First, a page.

By Rebecca Bryson
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Pirates, Punks and Politics

This article is over 7 years, 4 months old
Issue 394

Many Socialist Review readers will have already read or heard of St Pauli football club and its cult-like left-wing following, and of the fans’ staunch opposition to fascism, sexism, racism and homophobia. Whether you’re a football fan or avidly anti-football, it’s a story worth knowing, and one which Nick Davidson tells well.

His book is more than just a story of a love affair with a football team — to describe it as Fever Pitch with politics would be a huge insult. The book charts the history of St Pauli as both a district and a club (with the two often being indistinguishable from each other), the history of football in Hamburg and Germany as a whole.

This wide scope makes for an engaging read. A vast amount is covered in under 250 pages. Some may find the whistlestop tour of early 20th century Germany lacking, but it does just enough to set the scene (Davidson points readers to Chris Harman’s The Lost Revolution to fill in the gaps). Details during the Nazi years are vague, not least because the club records were lost in a bombing raid during the Second World War, but Davidson concludes that while complying with the Nazis, St Pauli didn’t become Hitler’s cheerleaders.

Certain key members of the club were more ardent supporters of the Nazis, and the book charts how fans have stripped back references to the darker parts of the club’s past by voting to rename the stadium and to posthumously strip Otto Wolff, an SS member, of an award given in recognition of work for the club. These examples of democracy feel like a breath of fresh air in the era of modern commercial football.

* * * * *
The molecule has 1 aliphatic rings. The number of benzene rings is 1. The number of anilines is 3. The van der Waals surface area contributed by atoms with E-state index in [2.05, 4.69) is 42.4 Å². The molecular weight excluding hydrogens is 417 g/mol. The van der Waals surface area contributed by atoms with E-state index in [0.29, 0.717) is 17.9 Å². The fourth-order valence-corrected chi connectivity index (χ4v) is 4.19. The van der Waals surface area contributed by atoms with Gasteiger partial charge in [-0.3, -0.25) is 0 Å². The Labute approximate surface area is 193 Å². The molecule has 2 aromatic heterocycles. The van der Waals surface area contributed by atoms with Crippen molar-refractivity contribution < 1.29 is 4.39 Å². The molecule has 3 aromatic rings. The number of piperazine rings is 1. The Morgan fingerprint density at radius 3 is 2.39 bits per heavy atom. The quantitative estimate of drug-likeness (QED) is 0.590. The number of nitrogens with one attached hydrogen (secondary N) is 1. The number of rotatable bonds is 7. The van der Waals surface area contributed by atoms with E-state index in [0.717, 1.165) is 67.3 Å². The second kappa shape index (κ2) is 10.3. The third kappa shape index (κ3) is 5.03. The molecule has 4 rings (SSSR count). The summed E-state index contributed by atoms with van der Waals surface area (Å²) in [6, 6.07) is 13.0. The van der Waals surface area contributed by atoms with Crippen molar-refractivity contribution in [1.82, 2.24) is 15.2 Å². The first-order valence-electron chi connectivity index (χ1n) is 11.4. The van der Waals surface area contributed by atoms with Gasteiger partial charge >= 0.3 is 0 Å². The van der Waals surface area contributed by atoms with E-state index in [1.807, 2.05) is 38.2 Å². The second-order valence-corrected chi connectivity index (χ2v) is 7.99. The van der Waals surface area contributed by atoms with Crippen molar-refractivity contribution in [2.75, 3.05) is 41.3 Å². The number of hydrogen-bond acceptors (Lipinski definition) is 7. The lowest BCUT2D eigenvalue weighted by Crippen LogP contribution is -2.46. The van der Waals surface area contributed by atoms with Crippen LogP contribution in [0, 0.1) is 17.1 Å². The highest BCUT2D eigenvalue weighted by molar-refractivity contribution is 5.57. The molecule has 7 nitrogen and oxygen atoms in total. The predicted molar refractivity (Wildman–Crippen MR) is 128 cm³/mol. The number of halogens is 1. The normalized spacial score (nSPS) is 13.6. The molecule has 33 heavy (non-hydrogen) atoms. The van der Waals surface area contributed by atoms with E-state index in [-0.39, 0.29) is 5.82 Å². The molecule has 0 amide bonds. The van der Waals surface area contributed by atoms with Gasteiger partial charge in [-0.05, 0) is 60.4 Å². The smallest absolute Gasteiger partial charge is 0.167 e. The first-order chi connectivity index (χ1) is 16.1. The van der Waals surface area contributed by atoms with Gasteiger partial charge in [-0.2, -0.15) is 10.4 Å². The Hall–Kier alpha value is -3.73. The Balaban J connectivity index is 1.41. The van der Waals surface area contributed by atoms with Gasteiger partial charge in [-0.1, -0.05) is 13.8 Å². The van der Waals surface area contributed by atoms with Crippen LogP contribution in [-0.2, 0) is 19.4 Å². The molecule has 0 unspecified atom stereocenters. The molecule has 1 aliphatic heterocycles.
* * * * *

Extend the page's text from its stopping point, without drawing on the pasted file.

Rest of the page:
Just how the “outsiders” — the squatters, anarchists and punks of Hamburg’s Hafenstrasse — came to be so inextricably linked with the club helps explain the left-wing ethos of the majority of its fans.

There are great examples of the club, and more specifically the Fanlanden — St Pauli’s fan-based organisation — working with the wider community and steadfastly standing up to right-wing elements in football.

The autonomy of the Fanlanden is crucial, as despite St Pauli remaining a more progressive club, there are tensions relating to the pressures of commercialisation. Football fans will relate to the growing disillusionment with the modern game. Some of the biggest battles in recent years have been over stadium redevelopment and corporate sponsorship as the German Bundesliga football league pushes to become more like the sanitised English Premiership.

Most will know that the Totenkopf (skull and crossbones) is the symbol of St Pauli, but not how fans have used the symbol on a red background, as opposed to the trademarked black background, as a mark of protest when they’re at odds with the club. Davidson describes discovering St Pauli, the atmosphere on his visits to their stadium, and trips to away games in loving detail.

In this context St Pauli stands out against the bland, moneymaking world of sport. Under capitalism they won’t change the world, but they’re giving it a damn good try. I’d recommend this book to anyone looking for a example of how sport can be an avenue of resistance, as well as a glimpse of how things could be.


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